Bachelor of Science in Nursing transfer programs

6 Benefits of Transferring into a BSN Program

Whether you’re considering returning to school to advance your career in nursing, or you’re changing your major to pursue your passion, pursuing a BSN—Bachelor of Science in Nursing—is a worthy use of your time, energy, and effort.

Unfortunately, some undergraduate programs only accept freshmen into their BSN programs. At the University of Bridgeport, however, our program is open to transfer students, no matter their age or career experience. No matter where you intend to work after graduation, our BSN nursing program has options available for all.

If you’re curious about how a BSN might improve your life and career, here are six reasons others are making the commitment and transferring into nursing school.

Key Benefits of Earning Your BSN

#1: Excellent Quality of Care

Nurses who earn an associate degree in Nursing are equipped with the basic skills they need to provide clinical care to their patients. However, there is evidence that more advanced education elevates the quality of care they can provide. A study published in an issue of Health Affairs showed that hospitals that increased the number of BSN nurses on staff experienced a reduction in post-surgical mortalities. Similarly, a study published in the Journal of Nursing Administration showed that hospitals with a higher percentage of RNs holding BSNs experienced lower rates of congestive heart failure mortality, medication errors, failure to rescue, and overall shorter length of stay for patients. In other words, medical care teams perform more effectively when their nurses hold BSN degrees.

If you are an RN already, you may consider a flexible RN-to-BSN program, which can be completed online while you maintain your career. If you are new to the field, and transferring schools to start a nursing program, a traditional BSN degree program can help prepare you for high levels of patient care.

#2: Program Flexibility

Whether studying alongside a full-time job, balancing family commitments, or whatever else you’re juggling, not every program will be a perfect fit for your life. Choose a BSN program that allows space and flexibility so you can be successful in both your personal life and chosen career. Depending on your level of education and experience in nursing, you may qualify for:

  • A pre-nursing program and traditional BSN degree path, which typically takes four years to complete
  • An RN-to-BSN program, which can be completed online and on your time, for already licensed nurses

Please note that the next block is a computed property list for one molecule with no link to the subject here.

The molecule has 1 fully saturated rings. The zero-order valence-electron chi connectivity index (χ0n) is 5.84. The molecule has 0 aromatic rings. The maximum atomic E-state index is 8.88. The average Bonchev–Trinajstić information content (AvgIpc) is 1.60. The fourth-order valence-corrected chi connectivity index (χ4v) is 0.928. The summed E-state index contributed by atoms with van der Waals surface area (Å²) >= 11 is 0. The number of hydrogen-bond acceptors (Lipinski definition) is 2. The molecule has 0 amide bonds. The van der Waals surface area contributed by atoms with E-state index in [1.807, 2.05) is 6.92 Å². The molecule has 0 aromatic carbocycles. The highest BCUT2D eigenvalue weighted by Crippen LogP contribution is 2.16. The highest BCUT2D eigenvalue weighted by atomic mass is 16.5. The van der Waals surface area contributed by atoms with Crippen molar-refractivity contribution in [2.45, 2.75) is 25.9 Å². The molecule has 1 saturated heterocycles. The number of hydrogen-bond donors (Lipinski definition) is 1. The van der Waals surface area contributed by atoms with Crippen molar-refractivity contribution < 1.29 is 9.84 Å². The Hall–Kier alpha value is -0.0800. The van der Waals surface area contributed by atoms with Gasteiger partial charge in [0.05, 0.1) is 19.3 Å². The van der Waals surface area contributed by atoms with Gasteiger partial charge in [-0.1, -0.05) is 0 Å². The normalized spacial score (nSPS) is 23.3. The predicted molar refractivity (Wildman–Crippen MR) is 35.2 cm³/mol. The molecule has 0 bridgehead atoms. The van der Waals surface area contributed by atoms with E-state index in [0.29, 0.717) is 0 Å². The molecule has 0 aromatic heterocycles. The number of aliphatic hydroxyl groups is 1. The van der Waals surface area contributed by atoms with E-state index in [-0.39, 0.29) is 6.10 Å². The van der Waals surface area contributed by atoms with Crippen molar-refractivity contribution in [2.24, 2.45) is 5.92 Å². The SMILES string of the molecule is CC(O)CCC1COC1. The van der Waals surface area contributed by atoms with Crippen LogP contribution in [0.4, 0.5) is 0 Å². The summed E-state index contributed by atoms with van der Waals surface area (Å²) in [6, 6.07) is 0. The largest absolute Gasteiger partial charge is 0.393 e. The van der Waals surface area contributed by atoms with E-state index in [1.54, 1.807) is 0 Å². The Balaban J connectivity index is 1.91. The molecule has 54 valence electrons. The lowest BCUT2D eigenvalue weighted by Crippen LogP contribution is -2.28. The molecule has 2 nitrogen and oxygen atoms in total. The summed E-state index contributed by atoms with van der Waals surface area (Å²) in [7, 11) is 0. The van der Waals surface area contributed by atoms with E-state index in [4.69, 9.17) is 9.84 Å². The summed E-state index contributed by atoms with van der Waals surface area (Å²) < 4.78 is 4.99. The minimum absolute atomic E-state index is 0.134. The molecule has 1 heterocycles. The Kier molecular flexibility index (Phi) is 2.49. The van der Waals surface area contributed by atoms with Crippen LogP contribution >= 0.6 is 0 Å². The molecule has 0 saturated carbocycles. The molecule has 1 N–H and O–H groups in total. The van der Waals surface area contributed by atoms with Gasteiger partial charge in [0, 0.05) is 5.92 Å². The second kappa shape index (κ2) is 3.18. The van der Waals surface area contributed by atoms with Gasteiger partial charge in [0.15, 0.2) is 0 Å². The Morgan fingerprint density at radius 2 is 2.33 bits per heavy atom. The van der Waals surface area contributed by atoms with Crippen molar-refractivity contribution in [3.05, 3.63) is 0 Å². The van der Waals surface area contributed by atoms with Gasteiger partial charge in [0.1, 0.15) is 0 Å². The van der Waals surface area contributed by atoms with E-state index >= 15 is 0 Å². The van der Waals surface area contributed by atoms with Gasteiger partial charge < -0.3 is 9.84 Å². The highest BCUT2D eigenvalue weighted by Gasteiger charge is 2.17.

• An accelerated BSN program, designed for students who have a bachelor’s degree in another, non-nursing major

Typically, transfer students who are new to nursing fulfill pre-nursing coursework and the traditional BSN route. This provides the fundamental nursing skills needed, as well as clinical experiences for transfer students to apply learning to practice.

#3: Specific Study Focus

Transferring into a BSN program, as opposed to starting out as a BSN student from the get-go, means that you’ve likely had more time to consider your motivation behind completing your BSN and how you’d like to use your degree after graduation. You can use this knowledge to take specific courses related to how you’ll serve your community throughout your career. You may decide to study health policy, family nursing, or the humanities alongside your nursing classes. These interests can weave quite naturally into a healthcare career as you advance into leadership positions later down the line.

#4: Leadership Opportunities

At the University of Bridgeport, and many other BSN programs, you’ll have options to not only get hands-on hospital learning and experience, but leadership training as well. In their final year, UB students take a course in Leadership in Management that prepares them for higher-level roles in nursing and increased career opportunities.

Additional courses that nursing students may take in their final year include:

  • Current Issues and Trends in Nursing
  • Transition to Professional Practice
  • Nursing Capstone

#5: Getting Ahead of the Curve

The AACN advocates for a bachelor’s degree in Nursing to be the minimum educational requirement for RNs. More and more, hospitals are following this suggestion. In 2020, the AACN published the results of a survey that showed that over 41% of hospitals and healthcare facilities now require newly hired RNs to hold a BSN. Hospitals that want to qualify for American Nurses Credentialing Center Magnet Recognition will be required to show plans to increase their BSN workforce. Additionally, in 2017, New York state passed legislation that requires nurses who received their license after 2017 to obtain a BSN by 2027. It’s clear that there is a trend in the nursing field. Very soon, a BSN may be required for new nurses. Rather than opting for the expediency of an associate degree program, it may be wise to complete your bachelor’s degree instead.

#6: More Money!

Listen, we didn’t put it at the top of the list, but everyone loves a raise! Obtaining your BSN puts you in a position to ask for more money in exchange for the investment you’ve made in your career. In fact, many hospitals offer programs and financial support for their staff to complete a degree. PayScale reports that RNs with associate degrees earn an average annual salary of $70,700 while RNs with bachelor’s degrees can earn an average of $86,520 per year.

Wherever you live, you can guarantee that qualified nurses are in demand. If you’re ready to make the courageous decision to transfer schools, pursue a BSN, and join the healthcare workforce, then the University of Bridgeport is ready to help you every step of the way.

The University of Bridgeport is a recognized institution in Connecticut, guiding many toward the life they imagine through higher education. Learn more about how UB’s School of Nursing can help you achieve the career of your dreams.